Normally, the visitors to 63-year-old Perry Buck’s front yard at Clinton State Park are quiet. Finches come for the birdseed. Deer come to sample the salt licks. This weekend, the area in front of Buck’s trailer will be full of a noisier kind of wildlife: thousands of festival-going music fans.
NASCAR’s credibility, competence in question
June 17, 2004
NASCAR has a serious problem, and let’s hope the folks in Daytona Beach, Fla., finally realize that. It’s time to stop apologizing and to start making changes. Dover was bad enough, but Pocono was pathetic. The flagman signaling the opening of pit road picked up the wrong flag.
Our town sports
June 17, 2004
Erma Lucile Hillyard
June 17, 2004
Iran is leadership test for candidates
June 17, 2004
Iran’s ayatollahs have issued a stream of defiant messages stressing their determination to join “the nuclear club,” no matter what price they may pay in international isolation. Their warnings push a camouflaged crisis into public view and demand a coordinated global response.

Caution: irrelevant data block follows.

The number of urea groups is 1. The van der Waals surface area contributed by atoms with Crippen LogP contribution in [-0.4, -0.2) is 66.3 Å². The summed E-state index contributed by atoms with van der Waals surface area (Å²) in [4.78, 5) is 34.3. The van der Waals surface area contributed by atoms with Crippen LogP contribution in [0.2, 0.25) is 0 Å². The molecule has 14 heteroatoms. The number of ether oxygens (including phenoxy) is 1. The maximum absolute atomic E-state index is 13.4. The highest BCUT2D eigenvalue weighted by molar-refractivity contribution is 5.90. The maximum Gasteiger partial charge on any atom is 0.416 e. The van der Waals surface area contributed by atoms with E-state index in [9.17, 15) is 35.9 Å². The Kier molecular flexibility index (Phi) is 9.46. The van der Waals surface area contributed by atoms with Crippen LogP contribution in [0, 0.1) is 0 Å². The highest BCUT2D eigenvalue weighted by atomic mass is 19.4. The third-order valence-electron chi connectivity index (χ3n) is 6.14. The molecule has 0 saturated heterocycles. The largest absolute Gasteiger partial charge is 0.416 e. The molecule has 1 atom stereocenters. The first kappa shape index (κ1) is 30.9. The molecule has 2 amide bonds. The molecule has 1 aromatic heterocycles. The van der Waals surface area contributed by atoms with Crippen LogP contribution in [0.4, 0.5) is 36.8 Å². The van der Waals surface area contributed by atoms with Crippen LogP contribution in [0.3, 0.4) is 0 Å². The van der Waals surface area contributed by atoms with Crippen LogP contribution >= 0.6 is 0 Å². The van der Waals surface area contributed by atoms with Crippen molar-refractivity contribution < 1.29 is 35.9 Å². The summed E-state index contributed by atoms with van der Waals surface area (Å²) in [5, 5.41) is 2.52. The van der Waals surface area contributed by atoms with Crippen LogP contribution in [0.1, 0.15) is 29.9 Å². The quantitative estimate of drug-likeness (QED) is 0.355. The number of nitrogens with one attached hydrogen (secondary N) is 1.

Ulysses’ tribute blooms
June 17, 2004
Around 11 a.m. today, a group of James Joyce enthusiasts in Lawrence will turn the final page of Joyce’s classic “Ulysses” outside of the Dusty Bookshelf, 708 Mass. And soon after, they’ll probably pass out in exhaustion.
Juneteenth’s storied history shared
June 17, 2004
Lawrence launched into its Juneteenth celebration Wednesday night by taking a look at its past and trying to understand how it affected race relations. About 100 people gathered in the Kansas Union’s Alderson Auditorium for an evening of oral histories.
Maddux solid in Cubs victory
Ramirez notches three hits as Chicago wins its fifth straight
June 17, 2004
Greg Maddux and the Chicago Cubs have been playing so well on the road lately, they might want to stay in a hotel when they return home. The Houston Astros, on the other hand, could use a one-way ticket out of town for a few days.